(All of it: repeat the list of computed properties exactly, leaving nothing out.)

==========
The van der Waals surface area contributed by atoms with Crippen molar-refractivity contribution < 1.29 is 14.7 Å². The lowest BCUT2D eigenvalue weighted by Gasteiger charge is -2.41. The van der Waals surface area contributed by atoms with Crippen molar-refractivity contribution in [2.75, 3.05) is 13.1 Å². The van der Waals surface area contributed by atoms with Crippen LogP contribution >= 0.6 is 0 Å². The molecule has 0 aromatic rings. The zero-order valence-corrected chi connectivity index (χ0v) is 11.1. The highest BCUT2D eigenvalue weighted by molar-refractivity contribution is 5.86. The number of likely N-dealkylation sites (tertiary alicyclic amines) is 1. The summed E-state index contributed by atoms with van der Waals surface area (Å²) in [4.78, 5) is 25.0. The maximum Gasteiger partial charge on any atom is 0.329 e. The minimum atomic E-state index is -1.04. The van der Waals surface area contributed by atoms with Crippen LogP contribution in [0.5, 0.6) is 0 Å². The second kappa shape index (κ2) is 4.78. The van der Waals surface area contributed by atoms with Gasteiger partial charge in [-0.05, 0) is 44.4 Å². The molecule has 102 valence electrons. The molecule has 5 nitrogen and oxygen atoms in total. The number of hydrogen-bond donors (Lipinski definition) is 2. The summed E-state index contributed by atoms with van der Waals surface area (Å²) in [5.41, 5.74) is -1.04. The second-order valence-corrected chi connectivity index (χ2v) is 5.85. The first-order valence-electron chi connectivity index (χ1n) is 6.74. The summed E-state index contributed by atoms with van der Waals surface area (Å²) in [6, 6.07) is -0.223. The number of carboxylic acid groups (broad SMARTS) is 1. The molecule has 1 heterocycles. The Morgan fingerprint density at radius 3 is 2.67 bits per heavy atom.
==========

The van der Waals surface area contributed by atoms with Crippen molar-refractivity contribution < 1.29 is 14.7 Å². The lowest BCUT2D eigenvalue weighted by Gasteiger charge is -2.41. The van der Waals surface area contributed by atoms with Crippen molar-refractivity contribution in [2.75, 3.05) is 13.1 Å². The van der Waals surface area contributed by atoms with Crippen LogP contribution >= 0.6 is 0 Å². The molecule has 0 aromatic rings. The zero-order valence-corrected chi connectivity index (χ0v) is 11.1. The highest BCUT2D eigenvalue weighted by molar-refractivity contribution is 5.86. The number of likely N-dealkylation sites (tertiary alicyclic amines) is 1. The summed E-state index contributed by atoms with van der Waals surface area (Å²) in [4.78, 5) is 25.0. The maximum Gasteiger partial charge on any atom is 0.329 e. The minimum atomic E-state index is -1.04. The van der Waals surface area contributed by atoms with Crippen LogP contribution in [0.5, 0.6) is 0 Å². The second kappa shape index (κ2) is 4.78. The van der Waals surface area contributed by atoms with Gasteiger partial charge in [-0.05, 0) is 44.4 Å². The molecule has 102 valence electrons. The molecule has 5 nitrogen and oxygen atoms in total. The number of hydrogen-bond donors (Lipinski definition) is 2. The summed E-state index contributed by atoms with van der Waals surface area (Å²) in [5.41, 5.74) is -1.04. The second-order valence-corrected chi connectivity index (χ2v) is 5.85. The first-order valence-electron chi connectivity index (χ1n) is 6.74. The summed E-state index contributed by atoms with van der Waals surface area (Å²) in [6, 6.07) is -0.223. The number of carboxylic acid groups (broad SMARTS) is 1. The molecule has 1 heterocycles. The Morgan fingerprint density at radius 3 is 2.67 bits per heavy atom.